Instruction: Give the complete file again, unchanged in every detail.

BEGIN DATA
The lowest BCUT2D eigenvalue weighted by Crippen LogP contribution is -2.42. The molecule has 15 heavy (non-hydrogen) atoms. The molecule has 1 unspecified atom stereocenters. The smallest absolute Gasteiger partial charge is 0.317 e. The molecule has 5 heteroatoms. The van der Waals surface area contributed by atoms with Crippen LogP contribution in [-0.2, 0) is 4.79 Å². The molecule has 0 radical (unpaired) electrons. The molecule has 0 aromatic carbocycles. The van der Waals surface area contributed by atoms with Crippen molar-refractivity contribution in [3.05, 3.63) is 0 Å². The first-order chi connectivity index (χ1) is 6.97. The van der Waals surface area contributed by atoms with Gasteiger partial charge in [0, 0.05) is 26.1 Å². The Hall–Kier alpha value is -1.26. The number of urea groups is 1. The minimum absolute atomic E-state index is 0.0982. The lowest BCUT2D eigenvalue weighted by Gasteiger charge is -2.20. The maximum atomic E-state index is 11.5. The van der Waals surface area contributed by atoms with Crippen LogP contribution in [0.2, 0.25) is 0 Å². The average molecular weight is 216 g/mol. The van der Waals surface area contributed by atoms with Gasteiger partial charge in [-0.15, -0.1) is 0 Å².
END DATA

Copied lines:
The lowest BCUT2D eigenvalue weighted by Crippen LogP contribution is -2.42. The molecule has 15 heavy (non-hydrogen) atoms. The molecule has 1 unspecified atom stereocenters. The smallest absolute Gasteiger partial charge is 0.317 e. The molecule has 5 heteroatoms. The van der Waals surface area contributed by atoms with Crippen LogP contribution in [-0.2, 0) is 4.79 Å². The molecule has 0 radical (unpaired) electrons. The molecule has 0 aromatic carbocycles. The van der Waals surface area contributed by atoms with Crippen molar-refractivity contribution in [3.05, 3.63) is 0 Å². The first-order chi connectivity index (χ1) is 6.97. The van der Waals surface area contributed by atoms with Gasteiger partial charge in [0, 0.05) is 26.1 Å². The Hall–Kier alpha value is -1.26. The number of urea groups is 1. The minimum absolute atomic E-state index is 0.0982. The lowest BCUT2D eigenvalue weighted by Gasteiger charge is -2.20. The maximum atomic E-state index is 11.5. The van der Waals surface area contributed by atoms with Crippen LogP contribution in [0.2, 0.25) is 0 Å². The average molecular weight is 216 g/mol. The van der Waals surface area contributed by atoms with Gasteiger partial charge in [-0.15, -0.1) is 0 Å².